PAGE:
A 2-year-old deer killed last month northeast of Huntley has tested positive for CWD, according to a Montana Fish, Wildlife & Parks press release. A laboratory at Colorado State University confirmed the lab result.
The deer is the first to test positive in Yellowstone County, although the disease was first detected in Montana in 2017 in nearby Carbon County.
Consequently, FWP will establish a new CWD management zone encompassing all of Yellowstone County and the portion of Big Horn County north of Interstate 90 and west of the Bighorn River.
The new zone will restrict hunters of deer, elk, and moose from transporting the animals' heads or spines out of the zones. Carcass transport restrictions will be the same as those listed in hunting regulations for other Montana management zones and further details will be published as they are decided by FWP biologists and managers.
Montana restricts transport of the head or spinal column from deer, elk, and moose harvested in a CWD management zone to stem the inadvertent spread of the disease. The Yellowstone County CWD management zone will be in addition to those published in the regulations.
CWD is a progressive, fatal disease affecting the nervous system of mule deer, white-tailed deer, elk and moose. It is spread primarily through animal-to-animal contact or animal contact with infected materials and tissue. Infected tissue can be spread by humans, often by dumping animal remains outside of approved landfills.
CWD has spread slowly but persistently across the landscape. In Montana it first was detected in Carbon County in 2017 and presumably spread from deer moving between Montana and Wyoming, where the disease has been present since the 1990s, and has now spread across the entire state. Other cases of CWD have been discovered along Montana’s northern border, in areas adjacent to infected deer herds in Canada. This year the Libby CWD management zone in northwestern Montana has documented a number of CWD cases in white-tailed deer.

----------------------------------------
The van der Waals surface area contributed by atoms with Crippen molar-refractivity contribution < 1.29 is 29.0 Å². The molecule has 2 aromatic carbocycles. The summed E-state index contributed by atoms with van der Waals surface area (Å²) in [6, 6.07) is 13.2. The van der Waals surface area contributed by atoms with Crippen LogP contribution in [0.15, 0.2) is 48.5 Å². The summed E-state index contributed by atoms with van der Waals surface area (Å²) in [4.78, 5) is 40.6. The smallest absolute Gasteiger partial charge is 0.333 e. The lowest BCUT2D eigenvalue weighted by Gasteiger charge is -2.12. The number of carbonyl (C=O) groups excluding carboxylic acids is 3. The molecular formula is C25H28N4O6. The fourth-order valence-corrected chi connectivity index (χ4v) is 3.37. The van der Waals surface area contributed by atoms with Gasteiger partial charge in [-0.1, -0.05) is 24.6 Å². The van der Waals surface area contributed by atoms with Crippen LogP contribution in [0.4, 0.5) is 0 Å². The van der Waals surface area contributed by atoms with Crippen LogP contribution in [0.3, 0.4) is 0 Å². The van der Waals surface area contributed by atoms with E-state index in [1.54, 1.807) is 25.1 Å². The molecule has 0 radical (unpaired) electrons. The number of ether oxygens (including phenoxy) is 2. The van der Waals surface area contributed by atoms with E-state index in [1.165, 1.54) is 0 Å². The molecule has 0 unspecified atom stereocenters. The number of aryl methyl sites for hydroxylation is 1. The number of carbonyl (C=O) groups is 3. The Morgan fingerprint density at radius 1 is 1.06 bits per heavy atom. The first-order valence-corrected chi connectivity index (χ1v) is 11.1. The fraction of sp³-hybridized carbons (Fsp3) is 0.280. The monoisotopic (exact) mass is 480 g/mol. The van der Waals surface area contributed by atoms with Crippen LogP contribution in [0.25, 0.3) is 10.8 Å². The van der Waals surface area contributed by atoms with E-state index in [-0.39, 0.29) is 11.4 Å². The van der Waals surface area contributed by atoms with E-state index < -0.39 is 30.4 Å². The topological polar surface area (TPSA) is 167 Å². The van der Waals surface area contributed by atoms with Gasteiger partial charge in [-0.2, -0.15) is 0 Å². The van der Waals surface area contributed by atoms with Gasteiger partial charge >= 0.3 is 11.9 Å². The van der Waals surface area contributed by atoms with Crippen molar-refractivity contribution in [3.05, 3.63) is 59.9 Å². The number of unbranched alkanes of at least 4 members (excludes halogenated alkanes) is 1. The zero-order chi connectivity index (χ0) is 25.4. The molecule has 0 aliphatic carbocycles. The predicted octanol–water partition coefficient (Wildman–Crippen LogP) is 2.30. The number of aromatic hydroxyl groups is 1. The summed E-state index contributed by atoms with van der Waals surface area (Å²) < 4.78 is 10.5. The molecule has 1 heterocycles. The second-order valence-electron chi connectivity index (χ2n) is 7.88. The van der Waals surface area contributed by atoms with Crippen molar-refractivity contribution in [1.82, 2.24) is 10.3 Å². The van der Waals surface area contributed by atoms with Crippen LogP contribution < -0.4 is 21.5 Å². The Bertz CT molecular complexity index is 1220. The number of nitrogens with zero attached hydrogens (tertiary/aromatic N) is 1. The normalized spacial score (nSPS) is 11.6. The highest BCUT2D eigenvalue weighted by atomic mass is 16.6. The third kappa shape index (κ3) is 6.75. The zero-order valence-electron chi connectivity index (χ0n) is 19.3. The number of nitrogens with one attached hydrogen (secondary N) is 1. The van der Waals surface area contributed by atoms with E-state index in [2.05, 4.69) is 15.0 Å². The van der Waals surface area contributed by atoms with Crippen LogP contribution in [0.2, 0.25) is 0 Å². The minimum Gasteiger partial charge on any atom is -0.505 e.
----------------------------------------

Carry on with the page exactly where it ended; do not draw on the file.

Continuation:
There is no known transmission of CWD to humans or other animals, including pets or livestock. However, the Centers for Disease Control and Prevention recommends that hunters harvesting a deer, elk, or moose from an area where CWD is known to be present have their animal tested before consuming the meat and not consume the meat if the animal tests positive.
To avoid processing the meat before test results return, hunters can freeze the meat in quarters. All knives, saws, grinder parts, and cutting boards used for processing should be soaked in a strong bleach solution for at least five minutes. Hunters should wear latex gloves while processing.
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Hunters can take a trophy head to a taxidermist within the management zone for preservation and mounting to avoid violating the CWD containment order.
Maps and descriptions of CWD management zones are in the 2019 hunting regulations, and current maps are online at fwp.mt.gov/CWD.
This year FWP offers free lab testingfor CWD of hunter-harvested deer. Hunters are required to remove the retropharyngeal lymph nodes, and the FWP website demonstrates the process (look under “Submitting Your Own Sample”).
Hunters must then fill out a Hunter Harvest Submission Form, which is available on the FWP website, and include a phone number and email address so FWP can send a unique CWD number. This CWD number is what hunters will use to look up test results online at fwp.mt.gov/CWD. Be sure to record the location of harvest as accurately as possible. Samples without location information will not be tested.
Put the filled-out submission form in a separate resealable bag so it doesn’t get wet and include it with the sample. If you are sending samples from more than one animal fill out a separate submission form for each animal and make sure that each form is with the correct sample in a sealed bag.
Place the bagged samples, an ice pack, and the bagged submission form(s) in a small box or shipping envelope and send via your choice of postal carrier. FWP recommends using a carrier that offers tracking and can deliver samples within 24 to 48 hours to prevent the samples from rotting. Please try to ship samples on Monday, Tuesday or Wednesday of each week, and avoid shipping on holidays to prevent the samples from sitting over the weekend.
Send to: Montana Fish, Wildlife & Parks, ATTN: Wildlife Health Lab (CWD), 1400 S. 19th Avenue, Bozeman, MT 59718
Test results will be posted online within three weeks.